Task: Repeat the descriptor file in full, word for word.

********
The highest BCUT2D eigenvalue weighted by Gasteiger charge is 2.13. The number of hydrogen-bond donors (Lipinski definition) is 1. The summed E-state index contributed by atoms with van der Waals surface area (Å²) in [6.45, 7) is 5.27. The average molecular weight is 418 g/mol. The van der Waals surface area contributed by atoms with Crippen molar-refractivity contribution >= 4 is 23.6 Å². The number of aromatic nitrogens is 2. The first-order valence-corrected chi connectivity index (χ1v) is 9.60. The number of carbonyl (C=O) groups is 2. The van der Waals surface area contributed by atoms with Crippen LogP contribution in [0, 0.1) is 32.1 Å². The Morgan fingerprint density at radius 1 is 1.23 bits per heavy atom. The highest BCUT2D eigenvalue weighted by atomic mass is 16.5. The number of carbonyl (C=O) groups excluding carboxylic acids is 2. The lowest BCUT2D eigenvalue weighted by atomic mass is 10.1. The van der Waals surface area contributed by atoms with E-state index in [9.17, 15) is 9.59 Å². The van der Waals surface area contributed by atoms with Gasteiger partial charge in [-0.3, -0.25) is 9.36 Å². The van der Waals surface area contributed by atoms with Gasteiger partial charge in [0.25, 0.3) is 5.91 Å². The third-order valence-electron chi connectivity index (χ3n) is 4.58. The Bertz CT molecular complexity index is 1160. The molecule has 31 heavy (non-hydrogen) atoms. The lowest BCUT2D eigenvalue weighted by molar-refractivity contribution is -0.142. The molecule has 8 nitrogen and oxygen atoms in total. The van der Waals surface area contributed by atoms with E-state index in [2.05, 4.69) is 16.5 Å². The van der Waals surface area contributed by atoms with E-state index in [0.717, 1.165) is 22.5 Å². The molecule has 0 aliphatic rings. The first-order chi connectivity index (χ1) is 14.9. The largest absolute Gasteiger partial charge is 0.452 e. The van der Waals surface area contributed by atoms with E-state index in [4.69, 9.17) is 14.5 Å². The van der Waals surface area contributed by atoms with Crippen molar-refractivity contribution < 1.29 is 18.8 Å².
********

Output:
The highest BCUT2D eigenvalue weighted by Gasteiger charge is 2.13. The number of hydrogen-bond donors (Lipinski definition) is 1. The summed E-state index contributed by atoms with van der Waals surface area (Å²) in [6.45, 7) is 5.27. The average molecular weight is 418 g/mol. The van der Waals surface area contributed by atoms with Crippen molar-refractivity contribution >= 4 is 23.6 Å². The number of aromatic nitrogens is 2. The first-order valence-corrected chi connectivity index (χ1v) is 9.60. The number of carbonyl (C=O) groups is 2. The van der Waals surface area contributed by atoms with Crippen LogP contribution in [0, 0.1) is 32.1 Å². The Morgan fingerprint density at radius 1 is 1.23 bits per heavy atom. The highest BCUT2D eigenvalue weighted by atomic mass is 16.5. The number of carbonyl (C=O) groups excluding carboxylic acids is 2. The lowest BCUT2D eigenvalue weighted by atomic mass is 10.1. The van der Waals surface area contributed by atoms with E-state index in [9.17, 15) is 9.59 Å². The van der Waals surface area contributed by atoms with Gasteiger partial charge in [-0.3, -0.25) is 9.36 Å². The van der Waals surface area contributed by atoms with Gasteiger partial charge in [0.25, 0.3) is 5.91 Å². The third-order valence-electron chi connectivity index (χ3n) is 4.58. The Bertz CT molecular complexity index is 1160. The molecule has 31 heavy (non-hydrogen) atoms. The lowest BCUT2D eigenvalue weighted by molar-refractivity contribution is -0.142. The molecule has 8 nitrogen and oxygen atoms in total. The van der Waals surface area contributed by atoms with E-state index in [2.05, 4.69) is 16.5 Å². The van der Waals surface area contributed by atoms with E-state index in [0.717, 1.165) is 22.5 Å². The molecule has 0 aliphatic rings. The first-order chi connectivity index (χ1) is 14.9. The largest absolute Gasteiger partial charge is 0.452 e. The van der Waals surface area contributed by atoms with E-state index in [4.69, 9.17) is 14.5 Å². The van der Waals surface area contributed by atoms with Crippen molar-refractivity contribution < 1.29 is 18.8 Å².